Avalon Luminary Review

Refreshingly different in many ways yet still traditional in the river cruise experience, the Globus River Cruise Division of Avalon exceeded my expectations.

Having previously cruised on the Viking Seine, I was familiar with the experience; but was intrigued at the relatively new purpose built brand.   Marketed to English speaking clients, this concept is perfect for travelers and is not limited in appeal to only cruisers.  Anyone who is well-traveled and curious with an interest in the old world, will find this experience a delight.  A river cruise is the perfect venue to see so much in a short time in absolute comfort and style.

I was on the pre-inaugural of Luminary in July 2010.  We visited unique ports for Avalon, which were places I did not know ahead of time that I wanted to visit; but upon arriving, was delighted to experience.  As such, this gives me confidence that as conditions may change in an itinerary, Avalon has the skills and resources to adapt the itinerary to the situation.  That is vital with river cruises due to the changes that can occur.   This was particularly evident in Heidelberg where the shore excursion was affected by pouring rain.  Passengers were given new options after the initial castle tour to return directly to the ship, continue on the morning city tour or stay all day….Very graciously done.  

The exterior of the ship is attractive, low and long.  Expansive windows and split level construction differentiate it from many of the other river vessels.  

I would expect Avalon to appeal primarily to Boomers.  Cabins are double occupancy with no triples, quads or connecting cabins.  On my sailing, there was a multi-generational group on board with older twenty somethings and a mature teen.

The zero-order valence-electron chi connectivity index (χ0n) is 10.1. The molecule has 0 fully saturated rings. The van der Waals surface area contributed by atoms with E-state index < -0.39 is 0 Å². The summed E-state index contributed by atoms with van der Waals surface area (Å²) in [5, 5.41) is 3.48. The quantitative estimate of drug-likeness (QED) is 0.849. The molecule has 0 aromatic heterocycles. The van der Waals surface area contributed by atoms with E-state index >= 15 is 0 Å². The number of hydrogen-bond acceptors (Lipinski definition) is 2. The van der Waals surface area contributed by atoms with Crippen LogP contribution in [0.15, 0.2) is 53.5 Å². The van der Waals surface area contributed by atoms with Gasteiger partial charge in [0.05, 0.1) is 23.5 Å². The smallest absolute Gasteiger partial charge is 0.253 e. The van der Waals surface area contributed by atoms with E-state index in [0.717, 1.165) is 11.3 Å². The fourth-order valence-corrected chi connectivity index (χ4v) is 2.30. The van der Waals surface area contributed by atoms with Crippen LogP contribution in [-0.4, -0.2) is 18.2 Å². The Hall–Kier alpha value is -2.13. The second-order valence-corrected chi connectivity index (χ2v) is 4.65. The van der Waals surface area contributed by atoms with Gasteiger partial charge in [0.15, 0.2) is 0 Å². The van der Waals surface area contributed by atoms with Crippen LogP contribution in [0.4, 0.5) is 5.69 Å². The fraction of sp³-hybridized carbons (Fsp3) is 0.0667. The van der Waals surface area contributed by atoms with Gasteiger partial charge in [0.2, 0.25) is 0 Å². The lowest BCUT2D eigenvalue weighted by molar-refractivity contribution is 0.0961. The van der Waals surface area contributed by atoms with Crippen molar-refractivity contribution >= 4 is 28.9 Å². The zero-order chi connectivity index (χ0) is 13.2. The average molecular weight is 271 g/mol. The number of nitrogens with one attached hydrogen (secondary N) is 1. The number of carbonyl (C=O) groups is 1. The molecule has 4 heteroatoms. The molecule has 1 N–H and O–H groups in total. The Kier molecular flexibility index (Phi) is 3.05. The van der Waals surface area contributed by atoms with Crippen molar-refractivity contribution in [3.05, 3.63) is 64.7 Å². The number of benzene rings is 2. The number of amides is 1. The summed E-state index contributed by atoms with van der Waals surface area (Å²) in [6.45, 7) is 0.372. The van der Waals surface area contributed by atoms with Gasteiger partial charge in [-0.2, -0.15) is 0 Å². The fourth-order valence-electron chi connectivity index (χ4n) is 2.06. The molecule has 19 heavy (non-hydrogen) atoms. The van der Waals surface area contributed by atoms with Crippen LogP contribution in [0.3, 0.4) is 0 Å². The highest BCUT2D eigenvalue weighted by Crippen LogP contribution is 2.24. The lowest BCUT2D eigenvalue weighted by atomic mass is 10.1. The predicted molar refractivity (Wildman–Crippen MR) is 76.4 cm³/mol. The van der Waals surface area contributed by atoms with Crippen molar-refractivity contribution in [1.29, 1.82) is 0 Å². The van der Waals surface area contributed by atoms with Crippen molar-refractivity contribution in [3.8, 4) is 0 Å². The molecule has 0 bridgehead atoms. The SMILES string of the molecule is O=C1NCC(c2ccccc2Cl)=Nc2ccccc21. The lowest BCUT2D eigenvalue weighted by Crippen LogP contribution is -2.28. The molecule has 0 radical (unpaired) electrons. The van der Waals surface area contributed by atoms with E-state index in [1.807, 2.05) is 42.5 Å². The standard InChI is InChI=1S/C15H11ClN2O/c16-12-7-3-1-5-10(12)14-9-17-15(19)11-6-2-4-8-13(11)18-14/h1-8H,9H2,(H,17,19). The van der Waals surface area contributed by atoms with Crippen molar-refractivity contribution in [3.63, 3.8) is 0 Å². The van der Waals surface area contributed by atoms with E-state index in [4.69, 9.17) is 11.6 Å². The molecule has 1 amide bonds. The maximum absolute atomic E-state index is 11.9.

Activities are very limited on board and the gym is tiny.  There is a hot tub, but the placement front and center directly in front of the wheelhouse made it feel a little too open for my taste.   

Motion is not an issue on this vessel and the stars of the river are the locks.  They are interesting and dramatic.  Sections of the river where you can see evidence of the massive amount of water that is being directed and utilized for commerce and pleasure are thought provoking. Th e lock and dam system changed the way of life and livelihood for this area and is a vital commercial link for goods and tourism.  Watching the river traffic is a captivating and pleasant pastime.    

I was intrigued to be on board for the christening with many of the investors.  I had lunch with some and listened closely to the dialogue and what had been a curiosity became evident as a win-win for all involved.  Passengers get new state of the art vessels that are leased to Avalon, who is able to influence the construction specific for their demographics. The investors are left with a tried and true product that can readily be moved into any market.  Avalon, by leasing is not forced into keeping a ship in the fleet that may be tired and can update as tastes change, an example of this is the highly anticipated Avalon Panorama, due in just a few months and sure to be a game changer.